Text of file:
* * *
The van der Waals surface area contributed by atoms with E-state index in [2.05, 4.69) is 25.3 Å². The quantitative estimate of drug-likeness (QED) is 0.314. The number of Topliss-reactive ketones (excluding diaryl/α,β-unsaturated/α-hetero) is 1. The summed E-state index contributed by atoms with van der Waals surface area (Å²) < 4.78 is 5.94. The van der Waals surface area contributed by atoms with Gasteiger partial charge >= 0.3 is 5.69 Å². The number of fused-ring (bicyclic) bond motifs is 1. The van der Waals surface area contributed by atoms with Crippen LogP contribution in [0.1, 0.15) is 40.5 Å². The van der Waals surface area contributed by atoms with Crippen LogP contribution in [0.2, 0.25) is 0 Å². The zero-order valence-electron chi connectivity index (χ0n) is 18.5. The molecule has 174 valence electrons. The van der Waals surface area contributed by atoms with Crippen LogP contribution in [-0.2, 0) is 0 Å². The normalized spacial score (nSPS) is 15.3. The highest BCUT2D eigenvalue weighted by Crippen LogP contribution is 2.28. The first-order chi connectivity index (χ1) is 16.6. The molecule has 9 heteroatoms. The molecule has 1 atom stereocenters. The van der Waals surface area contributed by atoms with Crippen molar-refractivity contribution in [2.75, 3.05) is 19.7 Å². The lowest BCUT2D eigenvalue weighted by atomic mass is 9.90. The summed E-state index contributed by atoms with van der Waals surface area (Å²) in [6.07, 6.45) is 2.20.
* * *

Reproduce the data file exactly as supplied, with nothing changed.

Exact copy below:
The van der Waals surface area contributed by atoms with E-state index in [2.05, 4.69) is 25.3 Å². The quantitative estimate of drug-likeness (QED) is 0.314. The number of Topliss-reactive ketones (excluding diaryl/α,β-unsaturated/α-hetero) is 1. The summed E-state index contributed by atoms with van der Waals surface area (Å²) < 4.78 is 5.94. The van der Waals surface area contributed by atoms with Gasteiger partial charge >= 0.3 is 5.69 Å². The number of fused-ring (bicyclic) bond motifs is 1. The van der Waals surface area contributed by atoms with Crippen LogP contribution in [0.1, 0.15) is 40.5 Å². The van der Waals surface area contributed by atoms with Crippen LogP contribution in [0.2, 0.25) is 0 Å². The zero-order valence-electron chi connectivity index (χ0n) is 18.5. The molecule has 174 valence electrons. The van der Waals surface area contributed by atoms with Crippen LogP contribution in [-0.2, 0) is 0 Å². The normalized spacial score (nSPS) is 15.3. The highest BCUT2D eigenvalue weighted by Crippen LogP contribution is 2.28. The first-order chi connectivity index (χ1) is 16.6. The molecule has 9 heteroatoms. The molecule has 1 atom stereocenters. The van der Waals surface area contributed by atoms with Crippen molar-refractivity contribution in [2.75, 3.05) is 19.7 Å². The lowest BCUT2D eigenvalue weighted by atomic mass is 9.90. The summed E-state index contributed by atoms with van der Waals surface area (Å²) in [6.07, 6.45) is 2.20.